At the end of the day, the Olympics have very successfully branded themselves as a must have event, however the only ones who really benefits are the sponsors who gets a venue where a country's normal safeguards and laws are completely nullifies, the politicians who get to stand on the grandest stage of all and proclaim how awesome they are and the of course the members of IOC who gets to take home fat bribes.

      Again, fuck the Olympics. The great white elephant of the modern age.

      • by MitchDev (2526834)

        More like the Olympics are the "Must Avoid" event.
        All the hype over nothing, all the commercialism and greed suck.

      • by Mark (3012059)
        Well said. I have been boycotting anything to do with the Olympics for some time. It is a horrible over corporatised money grubbing enterprise and very little at all to do with the athletes and its origins. The IOC is a corrupt dictatorship of megalomaniacs - do nothing at all that will support them in any way what so ever.
      • by coofercat (719737)

        As a Londoner, I'm proud to know that some poor sap had to use a black marker pen to cover over the manufacturer's (tiny) logo on every one of the 70,000 'pixels' they put in the seating in the main stadium. I'm proud that no visitor to the Olympics was tarnished by seeing the name of a company who wasn't a sponsor, even though there was no "official pixel provider" at the games.

    • by rueger (210566)
      Add all that together and then realize that it all has to be recouped within the few weeks of the Olympics. It is easy to see why the IOC is very watchful of people infringing on their income streams. If you want the Olympics to continue the broadcast rights need to be worth paying for.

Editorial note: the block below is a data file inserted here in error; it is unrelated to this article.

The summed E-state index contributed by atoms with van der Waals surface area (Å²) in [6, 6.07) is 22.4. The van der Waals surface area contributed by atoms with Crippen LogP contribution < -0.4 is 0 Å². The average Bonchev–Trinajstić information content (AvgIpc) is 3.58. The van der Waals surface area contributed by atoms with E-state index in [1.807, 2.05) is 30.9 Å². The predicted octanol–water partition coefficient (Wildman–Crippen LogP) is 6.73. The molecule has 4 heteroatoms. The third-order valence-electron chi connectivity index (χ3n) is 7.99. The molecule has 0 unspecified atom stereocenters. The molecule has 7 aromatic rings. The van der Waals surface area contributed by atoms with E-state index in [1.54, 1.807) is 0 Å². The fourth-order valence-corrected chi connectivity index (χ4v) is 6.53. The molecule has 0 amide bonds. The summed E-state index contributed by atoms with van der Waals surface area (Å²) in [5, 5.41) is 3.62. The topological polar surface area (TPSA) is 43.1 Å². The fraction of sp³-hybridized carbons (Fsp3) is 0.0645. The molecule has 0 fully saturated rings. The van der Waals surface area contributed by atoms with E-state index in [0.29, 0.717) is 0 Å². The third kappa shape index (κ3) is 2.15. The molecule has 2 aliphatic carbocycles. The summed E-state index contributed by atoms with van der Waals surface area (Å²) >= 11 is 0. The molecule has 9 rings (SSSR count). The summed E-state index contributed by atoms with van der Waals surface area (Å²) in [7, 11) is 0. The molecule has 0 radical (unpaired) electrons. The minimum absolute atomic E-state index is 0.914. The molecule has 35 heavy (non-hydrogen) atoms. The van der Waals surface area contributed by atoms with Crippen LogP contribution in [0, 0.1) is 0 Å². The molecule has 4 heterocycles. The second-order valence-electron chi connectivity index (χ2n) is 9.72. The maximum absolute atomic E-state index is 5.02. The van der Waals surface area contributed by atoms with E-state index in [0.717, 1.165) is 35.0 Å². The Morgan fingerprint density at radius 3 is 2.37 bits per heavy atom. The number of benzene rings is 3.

Let's be clear about one thing: all the things that you list are things that the poor sods in the host country pay for, up front. The IOC does not pay for these things, The only people who ever really win are the IOC mem
  • by FuzzNugget (2840687) on Monday November 11, 2013 @06:52PM (#45395899)

    TFA states that journalists can still use proper photography gear. This is likely to expand the loop between shooting and publishing so it can go through channels, which is kinda censorship-ish and creepy.

    Although, this quote then makes absolutely no sense:

    "Organizers won't be able to have any effect on normal spectators, but supporters will be banned from bringing reflex cameras and nonprofessional equipment to the competitions," Konov added.

    "Reflex" cameras, as he calls them, are DSLRs (Digital Single Lens REFLEX), which *are* professional equipment, so methinks he doesn't know what he's talking about.

    Assuming he got his jargon wrong and DSLRs are allowed, I do like the unintended consequence of increasing the overall artistic and technical quality of the photography. Smartphone cameras are shit.

    • by Rick Zeman (15628)

      What's even more stupid is DSLRs have built in wireless now. Unless they ban tablets, smartphones, and oh, computers, they're totally fscked. How silly. But totalitarians usually are.

      • by oobayly (1056050)

        Well, at the London Olympics they had cat^H^H^H wireless detectors to find people with personal hotspots - they had signs up at the entrances saying they were prohibited. I think it's because they'd conned a shit load of money from BT as the official telecoms sponsor. If they'd been allowed to set up mobile jammers, I'm sure they would have.. Seeing as this one is in Russia, it'll be interesting to see if the IOC and organisers to go more draconian.

    • by Obfuscant (592200)

      "Organizers won't be able to have any effect on normal spectators, but supporters will be banned from bringing reflex cameras and nonprofessional equipment to the competitions," Konov added.